When Belgian astronomer and mathematician Adolphe Quetelet applied the arithmetic mean to the study of social systems, he put to novel use a valuable tool for summarizing the distributions of different values. But strategy, unlike macroeconomics, has never been about averages. Strategy is about defying the powerful forces of commoditization and reversion to the mean by being exceptional in some way.
The need to think about the world in de-averaged terms and avoid becoming average oneself has never been more urgent than it is today. It’s therefore a good time for leaders to remind themselves of the necessity and art of defying averages.
Over time, markets become commoditized: new competitors appear; standard product designs emerge, making offerings more comparable; and consumers then enjoy more choices and become better educated in exercising those choices, forcing down prices to marginal cost and returns to the cost of capital.
Traditionally, one way to gain an advantage in such a situation is to be exceptional through scale and costs. In 1968, Bruce Henderson proposed the experience curve to explain how early entrants can accumulate volume and experience faster, thereby becoming the lowest-cost players in their industries. In 1976, Henderson observed that when equilibrium has been achieved in unregulated markets, they can support no more than three profitable significant competitors, which tend to have market shares in the proportions 4:2:1. This remarkable observation, known as the rule of three and four, has since been validated by extensive analysis across all industries.
The other traditional route to avoiding average returns is to be exceptional through differentiation, by creating new products and markets and playing in spaces with structurally low competitive intensity because of barriers to entry. Combining these two ideas, Michael Porter proposed in 1980 that companies could be competitively advantaged only through cost leadership or differentiation.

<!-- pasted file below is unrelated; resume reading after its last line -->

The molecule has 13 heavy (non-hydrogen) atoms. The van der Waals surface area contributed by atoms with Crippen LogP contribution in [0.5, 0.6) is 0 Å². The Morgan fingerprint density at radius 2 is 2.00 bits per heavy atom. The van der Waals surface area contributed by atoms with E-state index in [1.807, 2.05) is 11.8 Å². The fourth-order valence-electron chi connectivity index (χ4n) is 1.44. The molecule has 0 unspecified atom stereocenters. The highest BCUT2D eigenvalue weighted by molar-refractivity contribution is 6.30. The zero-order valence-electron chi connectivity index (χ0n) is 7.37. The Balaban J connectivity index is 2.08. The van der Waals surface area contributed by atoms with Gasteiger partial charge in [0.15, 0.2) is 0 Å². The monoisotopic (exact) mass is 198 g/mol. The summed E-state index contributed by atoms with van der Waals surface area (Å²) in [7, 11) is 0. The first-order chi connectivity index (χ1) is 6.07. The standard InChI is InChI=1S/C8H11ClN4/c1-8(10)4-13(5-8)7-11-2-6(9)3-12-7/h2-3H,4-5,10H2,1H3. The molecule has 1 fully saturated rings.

As the pace of business accelerated because of global competition and (primarily Japanese) managerial innovation in the 1980s, it became apparent that structural advantage was only temporary, and the idea of being exceptional through speed came to the fore. In 1990, George Stalk and Thomas Hout proposed time-based competition: by having fast, uncluttered end-to-end business processes, companies could be first to market and also enjoy higher quality and lower costs, and thus achieve above-average returns.
And as the pace of competition accelerated further, driven mainly by unprecedented innovation in digital technology starting in the 1990s, the notion of serial temporary advantage—for example, in adaptive advantage and the “self-tuning enterprise”—was proposed as a new basis of competition, focused on learning and adapting to changing environments faster than competitors.
Business strategy has thus always been about avoiding average returns by being exceptional with respect to scale, differentiation, speed, or capabilities. While some industries are significantly more attractive than others, the spread of performance within industries is an order of magnitude greater than that across industries. How to play (being exceptional relative to your peers) therefore matters much more than where to play, and there is really no such thing as a bad industry. (See Exhibit 1.)